In the months leading up to the October ’87 crash, stocks marched higher before getting hammered by higher interest rates and commodity prices.
Now, fast-forward 27 years. In the U.S., stocks have continued to march steadily upward despite some weakness at certain points during the year.
Despite fears over when the U.S. Federal Reserve will start “tapering” its bond-buying program, higher interest rates alone aren’t bad for stocks, although higher inflation certainly is.
As a result of extensive stimulus measures over the past three decades, investors have seen interest rates decline along with the rate of inflation. But it now seems the bond market senses that higher inflation is working its way into the economy, despite the fact that governments continue to post low inflation rates.
As any household can attest, the reality of inflation is different from the officially-reported rates. Sure, some expense categories remain in check, but there are several expenses that seem to rise at high rates year after year. Think of property and car insurance premiums, day care and recreation fees for children and, of course, home prices.
Inflation’s impact generally makes itself felt after commodity prices rally — something that’s occurred this year to some degree, albeit after prices for both gold and silver took a big tumble.
To confirm a breakout, as well as a reversal of the downtrend, gold needs to hit the US$1,600-an-ounce level. But if gold falls below US$1,200 an ounce, the technical outlook for precious metals could become tarnished — at least for a while.
Meanwhile, in the energy sector, U.S. oil prices are trying to break through a resistance point of US$110 a barrel. A breakout will be confirmed if oil manages to reach US$125 a barrel, whereas a breach of US$95 would, of course, weaken the technical outlook.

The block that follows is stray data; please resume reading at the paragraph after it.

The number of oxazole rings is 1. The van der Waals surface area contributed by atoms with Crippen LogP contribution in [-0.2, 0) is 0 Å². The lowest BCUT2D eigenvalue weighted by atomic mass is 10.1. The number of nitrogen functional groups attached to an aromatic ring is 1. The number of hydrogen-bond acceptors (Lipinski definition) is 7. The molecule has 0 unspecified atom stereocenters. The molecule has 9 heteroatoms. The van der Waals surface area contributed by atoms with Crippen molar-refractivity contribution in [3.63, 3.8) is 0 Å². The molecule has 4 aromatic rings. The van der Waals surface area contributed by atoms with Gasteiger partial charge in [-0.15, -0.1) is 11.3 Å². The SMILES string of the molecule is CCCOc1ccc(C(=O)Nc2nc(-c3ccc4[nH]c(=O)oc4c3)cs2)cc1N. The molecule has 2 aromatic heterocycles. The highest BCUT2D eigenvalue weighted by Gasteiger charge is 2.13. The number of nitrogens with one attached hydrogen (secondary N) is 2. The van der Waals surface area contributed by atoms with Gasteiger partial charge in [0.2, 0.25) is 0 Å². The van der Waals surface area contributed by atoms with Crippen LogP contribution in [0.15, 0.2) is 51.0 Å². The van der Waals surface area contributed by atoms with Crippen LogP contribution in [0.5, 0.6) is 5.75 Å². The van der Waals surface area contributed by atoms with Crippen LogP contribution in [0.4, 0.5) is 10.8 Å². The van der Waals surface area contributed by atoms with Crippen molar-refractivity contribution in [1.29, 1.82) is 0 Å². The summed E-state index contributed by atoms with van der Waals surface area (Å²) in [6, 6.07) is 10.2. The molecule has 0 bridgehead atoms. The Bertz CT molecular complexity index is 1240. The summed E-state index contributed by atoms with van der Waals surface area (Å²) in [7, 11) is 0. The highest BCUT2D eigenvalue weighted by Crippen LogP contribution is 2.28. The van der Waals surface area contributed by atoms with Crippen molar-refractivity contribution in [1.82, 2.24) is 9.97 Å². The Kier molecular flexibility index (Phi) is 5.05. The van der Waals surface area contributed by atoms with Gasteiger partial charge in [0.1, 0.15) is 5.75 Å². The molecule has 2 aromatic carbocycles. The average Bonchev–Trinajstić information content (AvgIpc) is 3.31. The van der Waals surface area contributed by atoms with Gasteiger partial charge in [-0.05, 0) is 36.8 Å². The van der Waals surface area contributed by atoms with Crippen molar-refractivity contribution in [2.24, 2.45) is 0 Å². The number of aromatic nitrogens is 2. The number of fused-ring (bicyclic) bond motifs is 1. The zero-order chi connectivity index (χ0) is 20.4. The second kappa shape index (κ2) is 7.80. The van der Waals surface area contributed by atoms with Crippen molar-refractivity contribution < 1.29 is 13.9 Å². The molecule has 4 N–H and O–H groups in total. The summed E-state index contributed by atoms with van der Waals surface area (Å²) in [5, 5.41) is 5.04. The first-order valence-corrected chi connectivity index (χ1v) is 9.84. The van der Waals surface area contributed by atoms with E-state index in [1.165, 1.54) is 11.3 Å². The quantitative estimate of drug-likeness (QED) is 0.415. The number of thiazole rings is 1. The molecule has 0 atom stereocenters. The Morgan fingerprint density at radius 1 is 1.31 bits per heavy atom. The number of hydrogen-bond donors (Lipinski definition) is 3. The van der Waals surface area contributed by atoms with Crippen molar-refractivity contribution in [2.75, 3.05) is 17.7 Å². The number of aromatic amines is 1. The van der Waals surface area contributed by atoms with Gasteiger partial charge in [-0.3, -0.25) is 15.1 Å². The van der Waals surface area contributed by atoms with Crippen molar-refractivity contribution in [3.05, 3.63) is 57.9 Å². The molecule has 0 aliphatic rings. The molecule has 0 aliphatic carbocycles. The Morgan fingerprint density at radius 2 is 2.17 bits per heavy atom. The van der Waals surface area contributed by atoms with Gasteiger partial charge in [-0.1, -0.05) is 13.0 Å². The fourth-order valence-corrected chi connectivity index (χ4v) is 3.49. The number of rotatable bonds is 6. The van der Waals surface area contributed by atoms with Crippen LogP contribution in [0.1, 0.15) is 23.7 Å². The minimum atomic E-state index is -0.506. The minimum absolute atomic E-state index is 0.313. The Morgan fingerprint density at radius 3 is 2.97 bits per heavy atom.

If commodity prices do continue to rally while interest rates climb higher, we could very well reprise the crash of ’87.
After all, major bottoms in commodities generally occur when stocks near bull-market highs — something very much like the situation we now face.
Back in April 1987, commodities started to rally sharply, causing interest rates to increase and bond prices to tumble. Stocks then peaked in August, only to crash in October. Still, commodity prices continued their rally into mid-1988.
Signs point to trouble
Combined with U.S. military action in Syria, which could easily stir up a Mideast hornet’s nest, these potentially ominous signs bode ill for stock markets facing technical resistance. After all, wars involving the U.S. generally start after stock markets weaken, although often in the late stages of a bear market.
Commodity bull markets usually start before such wars with price spikes occurring when the associated fears hit a climax.
In the meantime, investors need to remain on high alert for breaches of key support levels on the broader stock market indexes, as well as in the prices of their individual holdings.
Here at home, the S&P / TSX Composite Index continues to face overhead resistance around the 12,800 level with any breach of the 11,200 support level considered quite bearish.
Despite the S&P 500 having managed an all-time high above 1,700, a breach at the 1,500 level would now be significant. Remember what happened when gold fell through the US$1,500 level?